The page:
Album Review: R.E.M. – Live at the Olympia

After two-plus years of YouTube videos and a teaser EP, R.E.M. has released Live at the Olympia. Singer Michael Stipe called it an “experiment in terror,” but after hearing the songs performed over the 5-night “working rehearsals” at Dublin, Ireland’s Olympia Theatre, the terror was for nothing. Live albums can be generic, but there isn’t anything generic about this release. Live at the Olympia is one of the best non-studio records released this year

The year was 2007. R.E.M. wasn’t happy with the recording sessions for 2004’s Around the Sun. For their new album, guitarist Peter Buck wanted to work in the studio at a faster pace, and Stipe and bassist Mike Mills agreed to do so. They convened in Ireland (with drummer Bill Rieflin and guitarist Scott McCaughey) and started working on what would become Accelerate, the best album from the band in years.

The band decided to road-test songs they were working on in an easier fashion: by not hitting the road. Instead, they played to audiences at the Olympia for a few nights in late June/early July. Many songs were so fresh, a laptop was placed at waist-level to assist Stipe in the performances. The laptop also helped Stipe recall songs written many years before, and these are the real reasons to own Live at the Olympia.

R.E.M. Live, the band’s first live album, had many of the band’s greatest hits as well as songs from Around the Sun. Most bands have at least one live record that compiles such material, with a deep cut tucked away at the tail end of the album. However, Live at the Olympia mostly consists of deep-cut material, and only 3 of the 39 tracks here appeared on R.E.M. Live.

As the show begins, Mills announces through a loud-speaker, “This is not show!” The band reminds the audience of this throughout. Stipe goes as far as apologizing in advance for what would be a performance of “Kohoutek” (which sounds just fine, by the way). Jacknife Lee produced Live at the Olympia (he also produced Accelerate) and isn’t afraid to leave in mistakes. There is a false start to “Disturbance at the Heron House” and Stipe completely forgetting the lyrics to “Drive”. This contrasts most live albums that tighten production and omit such flaws, but such flaws add to this production.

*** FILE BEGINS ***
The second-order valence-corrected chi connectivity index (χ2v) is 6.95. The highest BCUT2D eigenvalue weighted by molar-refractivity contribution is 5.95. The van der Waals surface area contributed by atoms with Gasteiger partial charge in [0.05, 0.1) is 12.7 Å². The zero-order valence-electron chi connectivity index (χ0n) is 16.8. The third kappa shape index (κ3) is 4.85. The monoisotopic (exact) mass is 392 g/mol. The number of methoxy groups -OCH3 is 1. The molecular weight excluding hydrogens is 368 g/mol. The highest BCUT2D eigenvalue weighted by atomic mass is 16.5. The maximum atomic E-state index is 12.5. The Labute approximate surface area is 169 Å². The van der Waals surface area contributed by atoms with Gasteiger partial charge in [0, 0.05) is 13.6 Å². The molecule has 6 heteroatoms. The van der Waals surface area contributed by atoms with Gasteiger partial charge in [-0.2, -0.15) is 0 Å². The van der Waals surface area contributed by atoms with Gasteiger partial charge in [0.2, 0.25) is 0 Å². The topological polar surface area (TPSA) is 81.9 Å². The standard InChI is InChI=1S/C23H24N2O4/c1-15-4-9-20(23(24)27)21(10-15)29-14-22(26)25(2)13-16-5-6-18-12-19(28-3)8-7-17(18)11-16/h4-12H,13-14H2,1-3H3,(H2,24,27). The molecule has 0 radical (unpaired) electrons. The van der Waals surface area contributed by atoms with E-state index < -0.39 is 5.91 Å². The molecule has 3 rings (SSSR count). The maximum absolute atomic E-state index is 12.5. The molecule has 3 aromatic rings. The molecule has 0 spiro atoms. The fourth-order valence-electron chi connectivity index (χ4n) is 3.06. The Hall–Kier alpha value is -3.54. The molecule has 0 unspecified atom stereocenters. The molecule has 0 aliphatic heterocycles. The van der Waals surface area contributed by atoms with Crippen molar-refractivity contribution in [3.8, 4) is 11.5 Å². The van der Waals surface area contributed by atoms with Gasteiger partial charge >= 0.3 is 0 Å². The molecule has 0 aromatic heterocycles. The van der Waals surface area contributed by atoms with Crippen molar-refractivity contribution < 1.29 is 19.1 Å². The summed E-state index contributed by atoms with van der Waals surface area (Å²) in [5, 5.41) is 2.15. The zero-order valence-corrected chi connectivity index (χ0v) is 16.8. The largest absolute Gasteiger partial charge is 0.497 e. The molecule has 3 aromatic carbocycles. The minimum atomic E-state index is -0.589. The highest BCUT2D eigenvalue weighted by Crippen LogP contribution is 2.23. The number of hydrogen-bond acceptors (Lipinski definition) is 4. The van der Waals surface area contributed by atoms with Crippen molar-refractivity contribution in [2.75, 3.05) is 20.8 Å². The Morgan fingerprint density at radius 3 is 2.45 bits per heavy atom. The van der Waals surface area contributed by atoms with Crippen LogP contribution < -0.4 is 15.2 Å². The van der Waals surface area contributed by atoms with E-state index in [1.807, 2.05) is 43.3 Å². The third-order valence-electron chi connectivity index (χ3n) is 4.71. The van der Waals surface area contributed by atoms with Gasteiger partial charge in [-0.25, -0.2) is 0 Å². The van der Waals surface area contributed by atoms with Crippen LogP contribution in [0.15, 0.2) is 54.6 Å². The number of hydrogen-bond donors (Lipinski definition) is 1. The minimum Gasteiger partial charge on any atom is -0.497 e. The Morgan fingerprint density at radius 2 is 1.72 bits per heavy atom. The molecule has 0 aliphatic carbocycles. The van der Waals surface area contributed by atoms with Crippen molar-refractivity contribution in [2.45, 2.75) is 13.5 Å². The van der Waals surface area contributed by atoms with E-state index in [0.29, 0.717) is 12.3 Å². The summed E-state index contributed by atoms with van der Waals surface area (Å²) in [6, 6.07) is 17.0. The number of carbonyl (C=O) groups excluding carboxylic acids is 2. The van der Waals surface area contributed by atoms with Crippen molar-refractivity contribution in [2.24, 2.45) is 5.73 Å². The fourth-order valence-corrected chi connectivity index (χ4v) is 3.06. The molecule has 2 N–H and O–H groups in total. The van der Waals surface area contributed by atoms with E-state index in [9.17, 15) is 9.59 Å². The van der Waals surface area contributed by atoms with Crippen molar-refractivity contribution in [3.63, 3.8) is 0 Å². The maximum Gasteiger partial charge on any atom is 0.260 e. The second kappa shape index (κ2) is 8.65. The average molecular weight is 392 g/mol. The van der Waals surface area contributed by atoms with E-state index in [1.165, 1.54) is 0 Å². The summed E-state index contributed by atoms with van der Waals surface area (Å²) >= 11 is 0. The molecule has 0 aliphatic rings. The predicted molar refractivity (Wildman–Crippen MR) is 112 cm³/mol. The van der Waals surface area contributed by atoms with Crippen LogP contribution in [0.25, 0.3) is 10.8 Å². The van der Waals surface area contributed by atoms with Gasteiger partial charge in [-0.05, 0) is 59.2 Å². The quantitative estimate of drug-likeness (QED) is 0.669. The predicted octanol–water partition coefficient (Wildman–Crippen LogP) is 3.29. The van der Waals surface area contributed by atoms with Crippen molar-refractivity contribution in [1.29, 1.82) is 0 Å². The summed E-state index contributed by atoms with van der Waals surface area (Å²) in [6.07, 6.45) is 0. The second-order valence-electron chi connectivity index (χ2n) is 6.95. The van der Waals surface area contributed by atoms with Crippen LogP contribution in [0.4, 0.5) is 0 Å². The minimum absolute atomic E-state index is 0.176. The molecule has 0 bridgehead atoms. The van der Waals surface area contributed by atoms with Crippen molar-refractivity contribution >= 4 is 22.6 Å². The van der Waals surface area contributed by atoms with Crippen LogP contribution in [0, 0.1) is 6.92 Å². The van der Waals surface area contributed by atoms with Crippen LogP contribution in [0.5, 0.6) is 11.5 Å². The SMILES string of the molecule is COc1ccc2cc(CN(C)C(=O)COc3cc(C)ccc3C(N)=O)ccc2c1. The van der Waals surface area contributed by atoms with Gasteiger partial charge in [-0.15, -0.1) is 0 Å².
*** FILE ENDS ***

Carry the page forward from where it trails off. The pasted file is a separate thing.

In addition to performing nine songs from what would be Accelerate (including a version of “Supernatural Superserious” called “Disguised”), the band introduces two songs that didn’t make the album. “Staring Down the Barrel of the Middle Distance” is great and could easily be mistaken for a song from New Adventures in Hi-Fi. Stipe seems proud of the other song, “On the Fly”, but sadly it could be mistaken for one of the misbegotten songs on Around the Sun. The audience response to “Man-Sized Wreath” prompted the band to include it on Accelerate despite telling the crowd it wouldn’t be appearing.

Other surprises include R.E.M.’s best song, Murmur’s “Sitting Still”, four of the five tracks from Chronic Town, an acoustic reworking of Reveal’s “I’ve Been High”, and an ultra-rare performance of Monster’s “Circus Envy”. There are many more songs to dive into, and only a few dampen the impact. “I’m Gonna DJ” kinda works on Accelerate, but here it lacks punch. The decision to include the worst R.E.M. song, “The Worst Joke Ever”, was the worst decision ever. Fortunately, when you have 39 songs to listen to, these songs are easy to skip.

Live at the Olympia is targeted at long-time fans of the band, but should also be used as an opportunity to introduce newbies to the band’s history. The band begins recording a new album this month, hopefully for release late next year. If the energy of Live at the Olympia is any indication, the band has a few more albums in them.


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